There is the bar, which has its own particular menu, and at which you sit and eat. I find that the ‘eating at the bar’ situation is perfect when you are travelling on your own. There is always some form of interaction if you feel like it (with the waiter, with your neighbours – mine was a rampant Lord) and none if you don’t. There is the normal dining area with tables and chairs and the Oyster Bar, the coolest hangout where you can show off your Miu Miu’s, eat next to nothing and drink champagne for a lot of money. Or £15 if you go for the Roederer glass and a half dozen of West Mersea pearl oysters.
Sheekey’s is fish central: anything from cold, pressed crab and potted shrimps to smoked fish or a whole Dover sole drenched in butter will make it to their menu, and they do it mostly very well. They also have lovely and very homely desserts such as Eton Mess. I adore their Scandinavian Iced Berries, also available at The Ivy. You must have this and then repeat it at home: the berries are frozen individually, served on a plate, and hot white chocolate sauce is poured over them, changing the temperature of both fruit and sauce. They are hedonism in practice. “What a waste of berries!” said the Lord. I loved them even more.
Sheekey’s is the kind of place which is always bursting at the seams with celebrities and extremely rich Middle-Easterns. Please don’t gush if someone straight out of the cover of Grazia happens to be sitting next to you.
Hakkasan Hakkasan is not a ‘Chinese’, or a restaurant: it is Alan Yau’s masterpiece, a terrifyingly huge space in black and red lacquer which I last calculated seats at least 300 people, rendered intimate by amazing design and judicious (lack of) light. At 11.30pm, the lights are turned down even further and the music up: crazy by normal restaurant standards but somehow just fabulous here. The experience does not take anything away from the dining one, but adds to it.
Have the dim sum: they’re the closest I have ever tasted to the brilliant stuff in Singapore and Hong Kong: light in texture, packed with fresh ingredients, and actually tiny as they should be. Have the lotus root, stir-fried with asparagus and lily root in black pepper. The morning glory stir-fry in chilli, preserved bean curd and ginger sauce took me back to Shanghai where the vegetable is an everyday staple, rather than reason to say ‘Ooh I like the way you wake up!’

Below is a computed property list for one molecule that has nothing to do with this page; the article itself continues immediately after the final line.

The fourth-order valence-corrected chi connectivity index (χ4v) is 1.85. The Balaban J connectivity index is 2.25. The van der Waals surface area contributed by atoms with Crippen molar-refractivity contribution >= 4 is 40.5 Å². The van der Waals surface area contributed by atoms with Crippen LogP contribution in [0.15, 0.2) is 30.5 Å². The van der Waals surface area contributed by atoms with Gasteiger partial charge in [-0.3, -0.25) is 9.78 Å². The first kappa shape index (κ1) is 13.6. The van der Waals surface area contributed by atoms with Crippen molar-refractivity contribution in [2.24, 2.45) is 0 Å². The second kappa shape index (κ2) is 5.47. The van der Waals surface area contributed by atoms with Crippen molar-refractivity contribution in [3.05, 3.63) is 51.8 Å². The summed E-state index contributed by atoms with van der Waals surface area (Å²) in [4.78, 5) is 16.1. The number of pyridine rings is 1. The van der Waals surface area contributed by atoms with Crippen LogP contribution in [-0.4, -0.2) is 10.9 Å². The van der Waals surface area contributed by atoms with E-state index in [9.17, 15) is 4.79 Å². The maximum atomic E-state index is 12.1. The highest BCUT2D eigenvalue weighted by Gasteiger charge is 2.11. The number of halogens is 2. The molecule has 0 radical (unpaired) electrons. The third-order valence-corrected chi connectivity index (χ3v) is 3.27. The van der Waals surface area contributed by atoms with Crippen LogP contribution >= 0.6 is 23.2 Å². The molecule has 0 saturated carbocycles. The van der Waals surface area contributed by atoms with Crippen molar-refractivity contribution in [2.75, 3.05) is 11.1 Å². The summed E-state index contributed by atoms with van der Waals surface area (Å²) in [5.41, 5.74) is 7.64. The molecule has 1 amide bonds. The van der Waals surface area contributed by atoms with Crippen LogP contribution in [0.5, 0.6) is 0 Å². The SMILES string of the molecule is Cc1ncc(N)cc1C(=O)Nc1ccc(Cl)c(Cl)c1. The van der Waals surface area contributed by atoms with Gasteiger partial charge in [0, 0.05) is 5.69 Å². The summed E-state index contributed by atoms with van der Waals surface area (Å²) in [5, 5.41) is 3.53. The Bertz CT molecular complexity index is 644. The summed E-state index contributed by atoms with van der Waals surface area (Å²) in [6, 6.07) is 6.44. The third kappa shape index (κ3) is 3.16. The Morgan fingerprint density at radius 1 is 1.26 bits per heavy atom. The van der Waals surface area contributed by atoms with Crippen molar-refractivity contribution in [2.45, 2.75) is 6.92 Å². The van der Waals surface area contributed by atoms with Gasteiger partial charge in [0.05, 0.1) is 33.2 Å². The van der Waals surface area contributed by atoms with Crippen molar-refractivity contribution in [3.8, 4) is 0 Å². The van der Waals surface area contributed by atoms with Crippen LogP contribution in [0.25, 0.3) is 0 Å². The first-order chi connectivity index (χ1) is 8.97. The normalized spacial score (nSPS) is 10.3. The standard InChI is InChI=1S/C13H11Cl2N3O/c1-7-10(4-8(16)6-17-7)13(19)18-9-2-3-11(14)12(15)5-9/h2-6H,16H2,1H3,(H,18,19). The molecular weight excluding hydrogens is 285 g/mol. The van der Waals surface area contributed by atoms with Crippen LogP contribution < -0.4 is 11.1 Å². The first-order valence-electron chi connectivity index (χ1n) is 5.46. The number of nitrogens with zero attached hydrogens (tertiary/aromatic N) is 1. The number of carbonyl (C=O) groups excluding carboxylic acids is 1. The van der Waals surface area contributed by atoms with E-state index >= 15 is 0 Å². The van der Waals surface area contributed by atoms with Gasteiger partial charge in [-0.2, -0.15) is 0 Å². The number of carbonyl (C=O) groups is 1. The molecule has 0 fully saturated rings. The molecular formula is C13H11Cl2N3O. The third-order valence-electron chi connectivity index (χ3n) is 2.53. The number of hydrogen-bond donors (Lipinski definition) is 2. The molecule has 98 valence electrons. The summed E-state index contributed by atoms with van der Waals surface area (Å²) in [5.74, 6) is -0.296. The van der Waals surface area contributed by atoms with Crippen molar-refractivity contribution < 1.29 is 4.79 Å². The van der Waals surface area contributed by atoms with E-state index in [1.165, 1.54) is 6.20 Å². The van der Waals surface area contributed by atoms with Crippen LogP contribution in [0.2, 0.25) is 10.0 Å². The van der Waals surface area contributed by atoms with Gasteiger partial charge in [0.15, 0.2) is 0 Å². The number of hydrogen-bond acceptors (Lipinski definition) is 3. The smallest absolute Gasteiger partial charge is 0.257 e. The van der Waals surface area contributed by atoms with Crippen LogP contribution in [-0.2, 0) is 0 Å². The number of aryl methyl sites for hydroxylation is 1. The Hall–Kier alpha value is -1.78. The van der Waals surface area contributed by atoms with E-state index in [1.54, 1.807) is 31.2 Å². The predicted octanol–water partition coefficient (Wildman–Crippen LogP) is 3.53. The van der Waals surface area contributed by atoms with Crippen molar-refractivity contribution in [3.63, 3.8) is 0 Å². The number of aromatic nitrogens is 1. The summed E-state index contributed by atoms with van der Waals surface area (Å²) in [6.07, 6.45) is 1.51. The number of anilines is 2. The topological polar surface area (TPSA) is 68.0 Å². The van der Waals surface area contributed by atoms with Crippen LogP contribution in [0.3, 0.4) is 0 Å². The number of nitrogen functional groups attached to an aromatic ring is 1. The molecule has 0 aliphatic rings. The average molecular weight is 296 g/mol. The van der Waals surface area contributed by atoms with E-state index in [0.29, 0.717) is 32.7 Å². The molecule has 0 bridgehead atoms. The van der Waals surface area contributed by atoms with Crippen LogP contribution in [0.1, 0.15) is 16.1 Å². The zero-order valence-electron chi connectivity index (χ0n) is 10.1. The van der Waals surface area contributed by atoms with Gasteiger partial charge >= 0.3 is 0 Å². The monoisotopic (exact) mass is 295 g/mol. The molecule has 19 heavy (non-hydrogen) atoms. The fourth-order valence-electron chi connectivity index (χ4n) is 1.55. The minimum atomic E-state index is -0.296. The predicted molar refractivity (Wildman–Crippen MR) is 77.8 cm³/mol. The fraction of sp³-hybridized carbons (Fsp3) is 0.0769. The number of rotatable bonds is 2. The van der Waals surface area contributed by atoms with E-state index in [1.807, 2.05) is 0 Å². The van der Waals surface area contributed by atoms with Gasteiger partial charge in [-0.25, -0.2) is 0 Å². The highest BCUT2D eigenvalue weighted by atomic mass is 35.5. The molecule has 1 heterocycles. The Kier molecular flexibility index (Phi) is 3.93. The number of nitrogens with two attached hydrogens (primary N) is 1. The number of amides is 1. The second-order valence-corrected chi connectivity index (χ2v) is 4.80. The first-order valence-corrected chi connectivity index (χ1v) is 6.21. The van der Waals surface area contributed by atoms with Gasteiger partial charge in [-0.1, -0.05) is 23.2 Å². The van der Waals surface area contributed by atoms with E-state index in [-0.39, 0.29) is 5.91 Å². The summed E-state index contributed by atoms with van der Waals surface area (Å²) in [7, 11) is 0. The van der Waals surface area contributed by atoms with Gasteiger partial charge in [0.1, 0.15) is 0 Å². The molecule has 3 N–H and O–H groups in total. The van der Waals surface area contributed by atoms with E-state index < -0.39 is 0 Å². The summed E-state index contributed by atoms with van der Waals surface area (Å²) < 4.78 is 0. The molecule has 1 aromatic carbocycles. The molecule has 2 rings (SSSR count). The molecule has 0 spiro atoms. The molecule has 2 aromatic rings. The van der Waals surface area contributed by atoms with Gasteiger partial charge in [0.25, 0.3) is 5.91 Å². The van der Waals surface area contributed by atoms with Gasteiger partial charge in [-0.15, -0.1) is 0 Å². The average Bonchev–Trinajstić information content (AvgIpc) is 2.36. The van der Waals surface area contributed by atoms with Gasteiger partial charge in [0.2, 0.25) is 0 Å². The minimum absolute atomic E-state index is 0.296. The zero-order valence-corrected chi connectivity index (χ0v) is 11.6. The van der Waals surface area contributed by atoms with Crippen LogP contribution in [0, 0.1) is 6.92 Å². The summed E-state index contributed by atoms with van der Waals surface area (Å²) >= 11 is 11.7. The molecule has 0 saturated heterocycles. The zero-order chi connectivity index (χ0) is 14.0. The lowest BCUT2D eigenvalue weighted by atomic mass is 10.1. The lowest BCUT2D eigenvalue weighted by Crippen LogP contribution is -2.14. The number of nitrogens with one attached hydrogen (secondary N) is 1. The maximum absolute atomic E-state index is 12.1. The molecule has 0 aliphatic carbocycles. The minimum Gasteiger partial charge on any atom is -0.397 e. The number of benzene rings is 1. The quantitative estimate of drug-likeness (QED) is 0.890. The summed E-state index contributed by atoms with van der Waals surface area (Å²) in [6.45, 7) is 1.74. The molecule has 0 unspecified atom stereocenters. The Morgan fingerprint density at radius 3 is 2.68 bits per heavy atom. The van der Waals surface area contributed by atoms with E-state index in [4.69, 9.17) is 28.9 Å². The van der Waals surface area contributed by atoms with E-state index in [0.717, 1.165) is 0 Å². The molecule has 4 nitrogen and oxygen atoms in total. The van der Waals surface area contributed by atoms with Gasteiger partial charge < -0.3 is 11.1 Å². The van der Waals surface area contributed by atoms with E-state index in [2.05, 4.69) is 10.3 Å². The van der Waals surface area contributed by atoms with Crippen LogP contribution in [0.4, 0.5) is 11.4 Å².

The crispy fresh-water prawn comes with egg yolk, dried shrimp and curry leaf and the only thing that stopped me from attacking the grilled Wagyu beef with enoki mushroom and soya was the tear-inducing price tag: £58 per portion. Almost everything else costs ‘normal’ prices, which by posh London standards means almost £10 for starters and anywhere close to £20 for mains.
Although the desserts at Hakkasan are lovely and the choice is as far from tinned lychees as you’ll ever get, the biggest piece of candy is meant for the eye: the staff, male and female, seem to be plucked straight out of Britain’s Colonisation of Hong Kong’s Next Top Model: thank god I was sitting low. Like that I did not have to stand up and compare my height to theirs.
Incidentally, before you kick off, check out the bar which has such an extensive and innovative cocktail list that we continued drinking them all through dinner. And keep in mind that because the place is always packed with celebs, you cannot take any pictures. Shame, but the food more than makes up for it.
[Cheap as Chips (but so much nicer)] The gossip that London is very expensive when it comes to food is just that – gossip. These days you do not need to look very hard to find a casual eatery that produces good, organic and free-range food which actually tastes superb. Try these two: I did, and I love them.
Comptoir Libanais The GBF sent me to this one because he had spent so much money in the shops, professing that ‘the sales’ had driven him crazy, that finding somewhere which would not embarrass his credit card had become a necessity.
I went to the one at Westfield whereas he had been to the one in Wigmore Street. Both were great. At Westfield, the setting is extremely casual and all members of staff are wonderful, especially by British mall standards, which usually leave much to be desired.
The food is fresh and mostly organic. They have an extensive selection of Lebanese breads including a very light one with built-in olives, made with olive oil. The chunks of cucumber in Greek yoghurt were great and so are the many skewers of different meats. The fresh pomegranate and lime juice was fragrant and genuine.